University | 1:50 am | December 5, 2011 | By Gavan Gideon and Tapley Stephenson

Levin among top 10 highest paid university presidents

University President Richard Levin is among the top 10 highest paid university presidents.
University President Richard Levin is among the top 10 highest paid university presidents. Photo by YDN.

University President Richard Levin was the highest paid president in the Ivy League in 2009-’10, according to the most recent data in the Chronicle of Higher Education.

Levin’s total compensation was $1,627,649, a 6.4 percent raise from the previous year, the report stated. The Yale Corporation’s Compensation Committee determines Levin’s salary by considering factors such as Yale’s progress during Levin’s tenure, his unusual longevity as president and his role as a national figure, Yale spokesman Tom Conroy told the News. Levin is the longest serving president in the Ivy League, having arrived at Yale in 1993.

Out of 519 presidents surveyed by the Chronicle, Levin came in ninth in overall compensation and third in base salary, with $1,042,049.

Conroy said the Committee and the Corporation consider how Levin’s compensation compares with other presidents at universities “of comparable complexity and quality” with certain characteristics such as intensive research and a medical school.

But Levin was not the highest paid University official in in 2009-’10 — that honor goes to Chief Investment Officer David Swenson, who earned $3,875,940 for his work, according to the University’s 2010 Internal Revenue Service Form 990.

Constantine Papadakis of Drexel University was the highest-paid university president, though the bulk of his $4,912,127 in earnings came from life insurance when he died in April 2009. Lee Bollinger of Columbia came in second in the Ivy League and twelfth on the list, raking in $1,527,217.

The report showed that Yale also placed 9th in average professor compensation, with an average compensation of $211,300.

Comments
  • claypoint2

    Well, Rick Levin deserves it. During his tenure, he has prepared – and, in some ways, transformed – Yale for the 21st century. The university that I remember (back in the ’80s) had an ailing physical plant and wasn’t particularly engaged in global/international conversations. What a transformation. Yale is not only looking aesthetically beautiful these days, but its physical plant has been structurally strengthened and significantly expanded. Through multiple programs and partnerships in a variety of fields, Yale and its influence have now expanded well beyond our borders. Levin and his team also led a wildly successful capital campaign in the midst of a deep recession. As a proud alum who is very protective of Yale, I think that he deserves every penny he gets!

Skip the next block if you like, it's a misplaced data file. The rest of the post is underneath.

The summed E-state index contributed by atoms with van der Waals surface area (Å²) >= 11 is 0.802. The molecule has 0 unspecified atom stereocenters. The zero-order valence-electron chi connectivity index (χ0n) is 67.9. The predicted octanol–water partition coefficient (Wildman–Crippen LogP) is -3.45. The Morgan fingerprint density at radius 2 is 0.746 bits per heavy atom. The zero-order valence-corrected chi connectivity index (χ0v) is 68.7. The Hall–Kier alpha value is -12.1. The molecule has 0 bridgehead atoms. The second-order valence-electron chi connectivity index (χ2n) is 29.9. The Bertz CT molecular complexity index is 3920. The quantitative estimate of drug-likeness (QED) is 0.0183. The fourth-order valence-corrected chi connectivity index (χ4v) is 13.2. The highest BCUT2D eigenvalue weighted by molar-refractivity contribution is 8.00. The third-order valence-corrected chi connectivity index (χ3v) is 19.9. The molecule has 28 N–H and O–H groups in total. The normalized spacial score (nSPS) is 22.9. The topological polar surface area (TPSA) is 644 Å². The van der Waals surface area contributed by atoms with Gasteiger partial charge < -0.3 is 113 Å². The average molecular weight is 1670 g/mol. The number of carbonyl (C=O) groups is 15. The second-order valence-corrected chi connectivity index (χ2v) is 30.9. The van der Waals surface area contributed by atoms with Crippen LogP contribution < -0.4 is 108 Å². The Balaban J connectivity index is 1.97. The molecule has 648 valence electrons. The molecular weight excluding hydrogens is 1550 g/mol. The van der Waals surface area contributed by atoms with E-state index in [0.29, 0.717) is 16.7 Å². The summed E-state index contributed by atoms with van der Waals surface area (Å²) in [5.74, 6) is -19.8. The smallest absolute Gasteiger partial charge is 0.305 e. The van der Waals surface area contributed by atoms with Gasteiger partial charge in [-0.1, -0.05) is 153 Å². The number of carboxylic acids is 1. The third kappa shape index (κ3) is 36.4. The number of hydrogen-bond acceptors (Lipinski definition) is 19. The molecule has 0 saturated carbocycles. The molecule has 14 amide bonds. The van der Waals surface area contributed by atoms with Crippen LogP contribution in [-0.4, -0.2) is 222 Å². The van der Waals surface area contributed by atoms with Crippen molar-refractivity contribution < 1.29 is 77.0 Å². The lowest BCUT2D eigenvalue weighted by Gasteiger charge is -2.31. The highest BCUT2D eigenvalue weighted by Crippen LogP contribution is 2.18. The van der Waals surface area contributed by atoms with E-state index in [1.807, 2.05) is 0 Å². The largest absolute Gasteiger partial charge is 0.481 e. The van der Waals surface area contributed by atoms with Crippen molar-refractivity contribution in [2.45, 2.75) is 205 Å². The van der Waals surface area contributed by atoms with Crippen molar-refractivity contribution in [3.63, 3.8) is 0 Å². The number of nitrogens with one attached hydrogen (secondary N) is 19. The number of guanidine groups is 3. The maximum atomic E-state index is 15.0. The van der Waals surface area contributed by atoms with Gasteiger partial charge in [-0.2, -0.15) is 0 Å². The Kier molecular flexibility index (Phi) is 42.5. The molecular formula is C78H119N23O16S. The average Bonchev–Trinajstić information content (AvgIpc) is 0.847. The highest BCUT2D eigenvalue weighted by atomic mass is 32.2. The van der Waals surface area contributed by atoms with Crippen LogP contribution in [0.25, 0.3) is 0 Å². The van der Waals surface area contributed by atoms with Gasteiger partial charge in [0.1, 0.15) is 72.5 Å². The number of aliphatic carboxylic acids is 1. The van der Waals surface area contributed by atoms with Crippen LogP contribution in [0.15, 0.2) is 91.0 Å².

• nelle0905

      The workers who have gotten minimal (2%) increases over the last few years might feel a bit differently…

  • Inigo_Montoya

    He has also taken necessary steps to improve Yale’s teaching and research in the sciences, engineering, and mathematics. I don’t always agree with Levin, but I think that he’s been a very good University President.

  • Yokel

    Is this some sort of cheering section? Maybe he should run for mayor also…lol.

  • LouieLouie

    I’ve been a part of Yale for 10 years and a resident of the New Haven area for more than 30 and I’ve seen a dramatic change in the city of New Haven since Levin has been President. He helped establish the Office of New Haven and State Affairs and the increased involvement with the community has strengthened the city and has revitalized many areas that were in decline. The involvement with the city schools, the New Haven Promise program, the HomeBuyers benefit for staff and many other outreach initiatives have really transformed the city. In the late 70s and 80s, New Haven was not the vibrant, cultural place it is today and I think alot of that is due to President Levin using all Yale’s resources; money as well as talented students to help out the surrounding community.

  • GeoJoe

    > Constantine Papadakis of Drexel University was the highest-paid university president, though the bulk of his $4,912,127 in earnings came from life insurance when he died in April 2009.

    That’s awkward.

  • joey00
  • nelle0905

    Yes, Yale has grown and improved over the time Rick Levin has been there. However, hundreds of people were affected by mandatory layoffs and wage decreases at Yale during the 2010 fiscal year (including myself), and he got a 6.4% raise. A truly great leader would have taken the hit as well — and now we’re being told that we’re going to have to cut back again for the next fiscal year. C’mon, Rick — step up to the plate…

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